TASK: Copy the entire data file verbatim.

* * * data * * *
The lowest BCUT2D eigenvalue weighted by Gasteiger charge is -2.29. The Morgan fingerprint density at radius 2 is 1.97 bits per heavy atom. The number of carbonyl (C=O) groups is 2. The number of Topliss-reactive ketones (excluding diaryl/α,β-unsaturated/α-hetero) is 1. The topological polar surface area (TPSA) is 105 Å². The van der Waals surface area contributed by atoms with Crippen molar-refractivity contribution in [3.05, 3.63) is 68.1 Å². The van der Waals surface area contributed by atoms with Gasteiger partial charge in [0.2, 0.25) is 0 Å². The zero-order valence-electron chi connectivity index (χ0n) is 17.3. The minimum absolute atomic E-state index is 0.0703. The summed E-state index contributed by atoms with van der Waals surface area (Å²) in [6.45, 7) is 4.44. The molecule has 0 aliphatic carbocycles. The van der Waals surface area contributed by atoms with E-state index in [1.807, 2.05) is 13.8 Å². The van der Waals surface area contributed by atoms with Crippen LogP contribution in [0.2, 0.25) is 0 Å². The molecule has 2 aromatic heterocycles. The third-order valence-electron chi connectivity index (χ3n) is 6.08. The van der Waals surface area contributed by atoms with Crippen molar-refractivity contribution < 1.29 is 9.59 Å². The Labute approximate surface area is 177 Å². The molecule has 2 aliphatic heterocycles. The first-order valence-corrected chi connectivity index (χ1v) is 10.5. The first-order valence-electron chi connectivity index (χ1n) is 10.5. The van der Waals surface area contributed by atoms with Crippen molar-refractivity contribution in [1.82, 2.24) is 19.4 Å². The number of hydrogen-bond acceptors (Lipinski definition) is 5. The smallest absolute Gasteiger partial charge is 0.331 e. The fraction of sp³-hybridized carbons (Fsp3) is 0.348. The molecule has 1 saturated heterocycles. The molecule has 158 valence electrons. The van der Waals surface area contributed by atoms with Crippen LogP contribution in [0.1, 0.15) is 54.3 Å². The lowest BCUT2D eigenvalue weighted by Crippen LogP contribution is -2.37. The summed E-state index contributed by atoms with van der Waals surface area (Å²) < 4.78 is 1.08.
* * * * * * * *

The lowest BCUT2D eigenvalue weighted by Gasteiger charge is -2.29. The Morgan fingerprint density at radius 2 is 1.97 bits per heavy atom. The number of carbonyl (C=O) groups is 2. The number of Topliss-reactive ketones (excluding diaryl/α,β-unsaturated/α-hetero) is 1. The topological polar surface area (TPSA) is 105 Å². The van der Waals surface area contributed by atoms with Crippen molar-refractivity contribution in [3.05, 3.63) is 68.1 Å². The van der Waals surface area contributed by atoms with Gasteiger partial charge in [0.2, 0.25) is 0 Å². The zero-order valence-electron chi connectivity index (χ0n) is 17.3. The minimum absolute atomic E-state index is 0.0703. The summed E-state index contributed by atoms with van der Waals surface area (Å²) in [6.45, 7) is 4.44. The molecule has 0 aliphatic carbocycles. The van der Waals surface area contributed by atoms with E-state index in [1.807, 2.05) is 13.8 Å². The van der Waals surface area contributed by atoms with Crippen LogP contribution in [0.2, 0.25) is 0 Å². The molecule has 2 aromatic heterocycles. The third-order valence-electron chi connectivity index (χ3n) is 6.08. The van der Waals surface area contributed by atoms with Crippen molar-refractivity contribution < 1.29 is 9.59 Å². The Labute approximate surface area is 177 Å². The molecule has 2 aliphatic heterocycles. The first-order valence-corrected chi connectivity index (χ1v) is 10.5. The first-order valence-electron chi connectivity index (χ1n) is 10.5. The van der Waals surface area contributed by atoms with Crippen molar-refractivity contribution in [1.82, 2.24) is 19.4 Å². The number of hydrogen-bond acceptors (Lipinski definition) is 5. The smallest absolute Gasteiger partial charge is 0.331 e. The fraction of sp³-hybridized carbons (Fsp3) is 0.348. The molecule has 1 saturated heterocycles. The molecule has 158 valence electrons. The van der Waals surface area contributed by atoms with Crippen LogP contribution in [0.1, 0.15) is 54.3 Å². The lowest BCUT2D eigenvalue weighted by Crippen LogP contribution is -2.37. The summed E-state index contributed by atoms with van der Waals surface area (Å²) < 4.78 is 1.08.